Other studies have, at times, projected even larger job creation from a climate protection agenda. Frequently this is based on assuming much greater spending, accelerating the transition to clean energy. We, too, would like to go faster, but that is not the focus here. This plan is designed to show how much can be done with no increase in costs. If it is politically feasible to spend more, it is surely desirable to do so. Our Clean Energy Future represents a floor, not a ceiling, on ambition, a demonstration of how much can be achieved for what we are already spending. There are good arguments for doing more, After all, climate protection is not the only pressing social need that requires labor, effort and creativity; jobs can and should be created in multiple arenas in the construction of a humane, just and sustainable society. What this report shows definitively is that there is no reason at all for doing less.

Local, state, and regional case studies

art_11The project includes case studies on Connecticut, Maryland, Illinois, Eastern Kentucky, and the Pacific Northwest.

“The Connecticut Clean Energy Future: Climate goals and employment benefits” shows how a largely non-industrial state with extreme economic inequality can create a rapidly growing climate protection sector that creates stable jobs for unionized workers, effective job ladders for those previously excluded from good jobs, and expansion of energy efficiency, renewable energy, and other sectors.

“Illinois Jobs and Clean Energy: Protecting the Climate and the State Economy” report lays out a climate protection strategy that will produce more than 28,000 net new jobs per year over business as usual projections through 2050. That represents almost 0.5 percent of total employment in the state, so it should reduce the unemployment rate by one-half percent. Three-quarters of the jobs created will be in the high-wage construction and manufacturing sectors.

While the country as a whole will benefit from the transition to a clean energy future, workers and communities in the fossil fuel industries are likely to face adverse effects. The coal mining area of Eastern Kentucky is a case in point. “Employment after coal: Creating new jobs in Eastern Kentucky,” lays out a practical approach to creating a new economy for Appalachian Kentucky. It analyzes the potential for job growth in six sectors: energy efficiency; local food production; healthcare; forest products; tourism; and environmental remediation. It presents a plan that will produce nearly 25,000 new jobs by 2030– enough to replace half of today’s coal jobs and to bring the unemployment rate down to the national average.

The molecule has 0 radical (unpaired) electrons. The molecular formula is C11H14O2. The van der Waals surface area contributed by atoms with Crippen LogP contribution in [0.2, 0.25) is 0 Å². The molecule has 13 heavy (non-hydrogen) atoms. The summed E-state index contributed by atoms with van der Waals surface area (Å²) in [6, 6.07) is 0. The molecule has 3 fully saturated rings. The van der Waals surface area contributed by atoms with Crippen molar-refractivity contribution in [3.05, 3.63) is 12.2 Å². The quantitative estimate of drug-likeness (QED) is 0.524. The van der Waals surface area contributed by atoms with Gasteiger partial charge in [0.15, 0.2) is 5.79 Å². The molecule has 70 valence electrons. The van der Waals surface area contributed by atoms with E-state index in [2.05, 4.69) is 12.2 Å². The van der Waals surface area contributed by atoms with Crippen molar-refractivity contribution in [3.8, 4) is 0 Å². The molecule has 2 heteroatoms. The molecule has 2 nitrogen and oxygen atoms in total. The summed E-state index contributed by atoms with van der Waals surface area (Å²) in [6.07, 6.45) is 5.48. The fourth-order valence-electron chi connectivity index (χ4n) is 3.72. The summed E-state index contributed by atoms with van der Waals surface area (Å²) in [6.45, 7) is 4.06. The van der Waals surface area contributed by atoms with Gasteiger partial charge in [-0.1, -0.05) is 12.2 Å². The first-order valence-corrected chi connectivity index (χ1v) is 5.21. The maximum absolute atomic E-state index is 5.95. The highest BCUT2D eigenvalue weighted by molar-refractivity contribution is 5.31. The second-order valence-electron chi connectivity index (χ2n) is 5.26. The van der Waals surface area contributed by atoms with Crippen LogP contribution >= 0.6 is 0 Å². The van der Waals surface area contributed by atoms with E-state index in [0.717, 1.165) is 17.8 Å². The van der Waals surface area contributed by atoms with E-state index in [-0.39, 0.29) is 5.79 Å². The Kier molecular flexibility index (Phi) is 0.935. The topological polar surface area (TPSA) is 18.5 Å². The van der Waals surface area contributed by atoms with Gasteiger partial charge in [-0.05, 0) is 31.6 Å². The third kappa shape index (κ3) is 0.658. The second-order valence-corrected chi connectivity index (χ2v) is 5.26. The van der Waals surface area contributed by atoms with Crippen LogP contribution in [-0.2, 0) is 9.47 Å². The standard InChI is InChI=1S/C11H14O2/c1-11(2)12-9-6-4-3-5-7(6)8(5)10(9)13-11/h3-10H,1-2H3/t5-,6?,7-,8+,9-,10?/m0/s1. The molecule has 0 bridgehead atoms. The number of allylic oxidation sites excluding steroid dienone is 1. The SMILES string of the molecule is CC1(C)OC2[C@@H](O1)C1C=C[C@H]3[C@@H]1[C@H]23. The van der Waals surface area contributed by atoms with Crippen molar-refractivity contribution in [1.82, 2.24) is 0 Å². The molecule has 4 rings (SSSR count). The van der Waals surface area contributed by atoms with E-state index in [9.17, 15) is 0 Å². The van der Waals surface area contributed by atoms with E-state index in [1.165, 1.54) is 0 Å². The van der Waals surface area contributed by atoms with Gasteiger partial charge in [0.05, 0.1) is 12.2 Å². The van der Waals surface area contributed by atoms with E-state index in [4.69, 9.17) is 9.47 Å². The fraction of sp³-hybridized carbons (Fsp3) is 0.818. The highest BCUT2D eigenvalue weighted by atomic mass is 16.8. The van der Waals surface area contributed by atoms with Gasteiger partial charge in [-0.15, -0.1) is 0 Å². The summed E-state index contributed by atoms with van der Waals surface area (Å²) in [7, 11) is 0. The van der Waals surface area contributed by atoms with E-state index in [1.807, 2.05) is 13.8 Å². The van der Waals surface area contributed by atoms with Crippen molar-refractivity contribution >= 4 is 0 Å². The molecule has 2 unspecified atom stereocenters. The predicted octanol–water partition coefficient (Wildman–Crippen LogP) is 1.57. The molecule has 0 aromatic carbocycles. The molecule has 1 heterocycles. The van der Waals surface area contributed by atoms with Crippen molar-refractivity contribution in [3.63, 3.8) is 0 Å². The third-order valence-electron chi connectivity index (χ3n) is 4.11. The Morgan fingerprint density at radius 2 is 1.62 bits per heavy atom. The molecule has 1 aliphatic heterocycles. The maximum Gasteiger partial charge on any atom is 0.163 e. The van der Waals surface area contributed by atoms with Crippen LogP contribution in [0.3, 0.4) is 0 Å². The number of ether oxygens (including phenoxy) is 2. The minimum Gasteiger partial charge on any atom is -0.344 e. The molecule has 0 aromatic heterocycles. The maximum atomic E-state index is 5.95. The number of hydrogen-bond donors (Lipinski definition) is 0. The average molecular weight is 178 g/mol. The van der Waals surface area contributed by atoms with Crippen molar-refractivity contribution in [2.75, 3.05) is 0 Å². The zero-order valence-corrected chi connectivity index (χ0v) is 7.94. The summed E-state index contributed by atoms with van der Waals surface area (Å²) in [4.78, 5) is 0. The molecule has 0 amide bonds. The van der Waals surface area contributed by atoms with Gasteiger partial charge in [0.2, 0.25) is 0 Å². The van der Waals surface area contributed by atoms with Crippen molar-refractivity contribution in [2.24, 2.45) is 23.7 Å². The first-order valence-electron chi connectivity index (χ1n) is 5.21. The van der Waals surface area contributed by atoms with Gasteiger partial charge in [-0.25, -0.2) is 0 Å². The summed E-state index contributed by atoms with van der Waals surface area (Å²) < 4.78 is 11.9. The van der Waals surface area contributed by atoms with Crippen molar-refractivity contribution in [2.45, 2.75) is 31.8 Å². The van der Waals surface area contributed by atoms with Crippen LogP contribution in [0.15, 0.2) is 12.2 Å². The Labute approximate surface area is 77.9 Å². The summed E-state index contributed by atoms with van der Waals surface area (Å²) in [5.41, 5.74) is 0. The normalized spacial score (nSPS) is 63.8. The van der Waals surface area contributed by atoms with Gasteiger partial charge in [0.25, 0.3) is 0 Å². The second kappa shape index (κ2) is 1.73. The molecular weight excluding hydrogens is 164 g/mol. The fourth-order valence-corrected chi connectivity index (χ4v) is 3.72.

Whenever there is opposition to a pipeline, power plant, oil well, or other fossil fuel project, it raises a legitimate question: Where are the people who would have built and operated them going to find jobs? “The Economic Impact of Clean Energy Investments in the Pacific Northwest: Alternatives to Fossil Fuel Exports” examines job prospects for such an area, Grays Harbor County in western Washington state, site of a proposed oil terminal and storage facility. The report compares the proposed oil facility with three clean energy projects, each approximately half its cost. The first is a plant that would create ethanol from the byproducts of other forestry programs right in Grays Harbor county. The second is an energy efficiency program designed to reduce residential energy wastage and thereby reduce energy demand and consumer utility costs. The third is a community-scale (solar or wind) renewable energy project. “The Economic Impact of Clean Energy Investments in the Pacific Northwest” shows that any two of these would cost about as much as the proposed oil facility, but would create far more jobs.

Additional reports are in the works and will be added to the Climate, Jobs, and Justice website as they are completed.

[1] The Labor Network for Sustainability (http://www.labor4sustainabilty.org) was founded in 2009 based on an understanding that long-term sustainability cannot be achieved without environmental protection, economic fairness, and social justice. LNS believes we all need to be able to make a living on a living planet.

[2] Founded in 2008, 350.org (http://www.350.org) is building a global climate movement with online campaigns, grassroots organizing, and mass public actions coordinated by a global network active in over 188 countries.

[3] Synapse Energy Economics (http://www.synapse-energy.com) is a research and consulting firm specializing in energy, economic, and environmental topics. Since its inception in 1996, Synapse has grown to become a leader in providing rigorous analysis of the electric power sector for public interest and governmental clients.